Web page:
Emerald: Your performances are starting to build a local reputation for being quite energetic. Is that a function of the personalities in your band?
Gianola: Sometimes we open our performances up and get a little crazy, but it just really depends on the environment and where we are. When we’re on stage we can all really vibe off of each other as friends and not just “wonderful” musicians who happen to work with each other. It’s because of that we’re willing to take more risk on stage, and have a great deal of fun. There’s certainly been many nights when we’ve fallen flat on our faces and things didn’t work out, but sometimes you really have these magical moments that only happen once.
Emerald: What do you hope people take away from your music after hearing it?
Gianola: I really want our music to be easy for people to relate to. I want it to be music that you can’t possible dislike and that’s danceable and fun. When you look at a neighborhood like Wallingford, they have regular funk nights where people go just to hang and kick back to the music. They have a regular built-in community there and that’s something that I want for the southend area. While it’s great to play shows where there are a lot of people there unfamiliar with South Seattle who are checking out the music for the first time – we’d rather develop a friendship with the community we cater to. If we provided something for them to come together around I think that would be the most gratifying thing to us.
Emerald: Since you alluded to it, can you compare the southend music scene with that of the northend?
Gianola: We definitely have a diverse scene down here because it’s a really diverse neighborhood. In the northend every neighborhood seems to have its own little schtick. Wallingford is known for its funk and jazz, and Ballard is really common for country and string bands. The southend is a little hard to nail, but it did occur to me that there wasn’t a regular funk oriented thing that was going on when we started Spice Rack, and The Royal Room has noticed it as well, so we’re working on putting a regular funk night together.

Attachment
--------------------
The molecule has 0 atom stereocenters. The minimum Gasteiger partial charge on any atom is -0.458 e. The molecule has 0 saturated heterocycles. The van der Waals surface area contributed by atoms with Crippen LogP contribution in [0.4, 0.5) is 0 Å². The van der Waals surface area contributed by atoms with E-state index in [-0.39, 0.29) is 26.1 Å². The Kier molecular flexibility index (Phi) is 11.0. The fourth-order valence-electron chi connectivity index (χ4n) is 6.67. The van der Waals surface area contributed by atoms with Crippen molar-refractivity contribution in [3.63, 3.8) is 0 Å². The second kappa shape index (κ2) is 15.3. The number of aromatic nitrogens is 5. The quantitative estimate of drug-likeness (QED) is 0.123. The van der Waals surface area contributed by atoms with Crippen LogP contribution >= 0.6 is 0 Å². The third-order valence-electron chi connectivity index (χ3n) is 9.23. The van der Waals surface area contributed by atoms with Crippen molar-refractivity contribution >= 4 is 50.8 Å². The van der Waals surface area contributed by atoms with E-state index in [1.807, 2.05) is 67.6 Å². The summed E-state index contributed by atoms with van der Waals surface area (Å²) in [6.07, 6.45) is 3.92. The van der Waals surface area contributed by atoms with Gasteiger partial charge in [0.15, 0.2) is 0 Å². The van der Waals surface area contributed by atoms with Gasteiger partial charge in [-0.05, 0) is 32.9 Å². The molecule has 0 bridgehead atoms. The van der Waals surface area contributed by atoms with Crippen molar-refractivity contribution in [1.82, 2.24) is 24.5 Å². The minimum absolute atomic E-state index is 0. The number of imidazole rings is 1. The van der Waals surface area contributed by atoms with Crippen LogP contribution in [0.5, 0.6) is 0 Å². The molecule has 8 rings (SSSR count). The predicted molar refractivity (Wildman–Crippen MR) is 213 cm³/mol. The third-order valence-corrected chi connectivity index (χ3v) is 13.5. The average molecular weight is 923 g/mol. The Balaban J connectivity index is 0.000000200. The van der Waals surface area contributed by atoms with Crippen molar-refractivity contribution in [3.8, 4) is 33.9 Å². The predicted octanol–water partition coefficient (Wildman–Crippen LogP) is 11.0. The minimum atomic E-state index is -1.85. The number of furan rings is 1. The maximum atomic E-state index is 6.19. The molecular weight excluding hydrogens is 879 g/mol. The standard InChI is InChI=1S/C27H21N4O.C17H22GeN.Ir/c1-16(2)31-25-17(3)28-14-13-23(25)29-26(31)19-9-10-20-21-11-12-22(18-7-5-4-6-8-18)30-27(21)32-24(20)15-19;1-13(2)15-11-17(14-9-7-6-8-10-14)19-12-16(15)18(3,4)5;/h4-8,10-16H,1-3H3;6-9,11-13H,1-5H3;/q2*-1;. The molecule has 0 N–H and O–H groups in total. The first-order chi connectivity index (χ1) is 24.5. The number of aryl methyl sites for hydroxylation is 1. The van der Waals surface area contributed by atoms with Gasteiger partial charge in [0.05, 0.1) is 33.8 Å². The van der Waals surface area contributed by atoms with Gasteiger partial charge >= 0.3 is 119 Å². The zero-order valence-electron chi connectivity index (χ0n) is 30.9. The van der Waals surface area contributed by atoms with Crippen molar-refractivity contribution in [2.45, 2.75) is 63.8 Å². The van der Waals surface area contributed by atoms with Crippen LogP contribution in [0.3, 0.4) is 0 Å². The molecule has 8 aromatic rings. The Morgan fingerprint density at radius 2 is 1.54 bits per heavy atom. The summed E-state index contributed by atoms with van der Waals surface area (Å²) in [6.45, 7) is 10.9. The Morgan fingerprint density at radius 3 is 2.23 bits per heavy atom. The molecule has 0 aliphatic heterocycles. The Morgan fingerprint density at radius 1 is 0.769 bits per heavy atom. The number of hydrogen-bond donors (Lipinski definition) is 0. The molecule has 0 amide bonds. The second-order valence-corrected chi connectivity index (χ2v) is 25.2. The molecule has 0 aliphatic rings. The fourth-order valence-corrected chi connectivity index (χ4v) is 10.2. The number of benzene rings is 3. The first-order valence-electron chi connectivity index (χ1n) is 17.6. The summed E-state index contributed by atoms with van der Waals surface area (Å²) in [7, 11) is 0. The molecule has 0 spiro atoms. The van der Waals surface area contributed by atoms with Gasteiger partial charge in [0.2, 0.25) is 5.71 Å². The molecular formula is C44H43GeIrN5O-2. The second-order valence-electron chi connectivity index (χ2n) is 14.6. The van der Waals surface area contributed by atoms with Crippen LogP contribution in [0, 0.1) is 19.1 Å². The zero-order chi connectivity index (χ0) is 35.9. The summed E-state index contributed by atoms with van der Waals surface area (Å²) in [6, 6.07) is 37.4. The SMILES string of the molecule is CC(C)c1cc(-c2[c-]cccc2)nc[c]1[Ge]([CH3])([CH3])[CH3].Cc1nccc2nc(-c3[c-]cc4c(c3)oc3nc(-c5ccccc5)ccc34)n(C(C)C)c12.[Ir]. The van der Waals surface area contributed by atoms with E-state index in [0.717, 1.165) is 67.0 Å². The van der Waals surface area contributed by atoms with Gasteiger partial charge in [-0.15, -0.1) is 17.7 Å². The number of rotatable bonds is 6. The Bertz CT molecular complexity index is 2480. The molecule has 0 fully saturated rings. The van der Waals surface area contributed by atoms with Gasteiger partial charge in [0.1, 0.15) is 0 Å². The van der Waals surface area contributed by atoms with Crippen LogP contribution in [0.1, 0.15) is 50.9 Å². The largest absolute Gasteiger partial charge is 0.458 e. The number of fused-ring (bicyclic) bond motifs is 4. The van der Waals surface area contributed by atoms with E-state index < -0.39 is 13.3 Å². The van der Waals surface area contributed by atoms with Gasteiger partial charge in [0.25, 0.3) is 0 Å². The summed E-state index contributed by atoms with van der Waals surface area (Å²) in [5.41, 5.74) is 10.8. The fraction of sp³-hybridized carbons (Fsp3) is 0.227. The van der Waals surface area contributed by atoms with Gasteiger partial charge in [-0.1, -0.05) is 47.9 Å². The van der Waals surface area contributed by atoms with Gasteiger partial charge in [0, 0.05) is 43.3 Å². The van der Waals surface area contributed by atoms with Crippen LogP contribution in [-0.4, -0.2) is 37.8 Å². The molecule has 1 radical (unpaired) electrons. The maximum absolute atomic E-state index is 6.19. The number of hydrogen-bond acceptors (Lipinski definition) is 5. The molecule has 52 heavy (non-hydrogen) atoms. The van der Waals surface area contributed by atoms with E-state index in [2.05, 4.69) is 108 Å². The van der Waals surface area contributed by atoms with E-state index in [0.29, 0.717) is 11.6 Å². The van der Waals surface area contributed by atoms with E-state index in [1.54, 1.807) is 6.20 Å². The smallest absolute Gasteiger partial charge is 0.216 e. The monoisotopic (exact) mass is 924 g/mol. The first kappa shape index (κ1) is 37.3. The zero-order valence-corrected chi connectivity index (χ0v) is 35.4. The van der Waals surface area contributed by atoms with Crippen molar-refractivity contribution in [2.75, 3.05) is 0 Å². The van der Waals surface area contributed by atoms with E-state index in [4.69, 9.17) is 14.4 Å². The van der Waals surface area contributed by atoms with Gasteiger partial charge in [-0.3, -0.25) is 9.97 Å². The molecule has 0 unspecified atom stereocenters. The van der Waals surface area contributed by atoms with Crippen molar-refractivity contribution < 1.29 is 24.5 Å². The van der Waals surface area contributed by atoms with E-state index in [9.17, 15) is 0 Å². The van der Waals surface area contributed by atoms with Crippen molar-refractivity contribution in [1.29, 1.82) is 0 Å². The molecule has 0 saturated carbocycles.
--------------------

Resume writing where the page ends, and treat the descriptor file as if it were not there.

Emerald: Who are some of the bands influences?
Gianola: That’s a fairly long list, but I would start with Danny Gatton, Mark Knopfler, John Scofield, Frank Zappa, and of course local people like Tim Young and Wayne Horvitz of Zony Mash.
Emerald: Finally, any advice for the burgeoning musicians in the South Seattle area?
Gianola: Play as much as possible; go out as much as possible, and talk to people as much as possible. I did the whole music school thing- and yes it was a great education-but when I started going out and playing with different people, some my age and some older, that’s when I really started learning.You’d be surprised how much you can pick up by just grabbing a beer with someone.
Also, one thing I’ve learned: people would much rather work with someone who’s really cool than work with an absolute amazing artist who’s a pain in the ass. Another thing I’ve learned is that in Seattle you have to make your presence known on the scene. A lot of times if you’re talented and people don’t call you, it’s not for any reason other than they don’t know you exist. Everyone is always looking for someone and willing to give you a chance you just have to go for it.
Reportage, Culture & Commentary From The Most Eclectic Place on Earth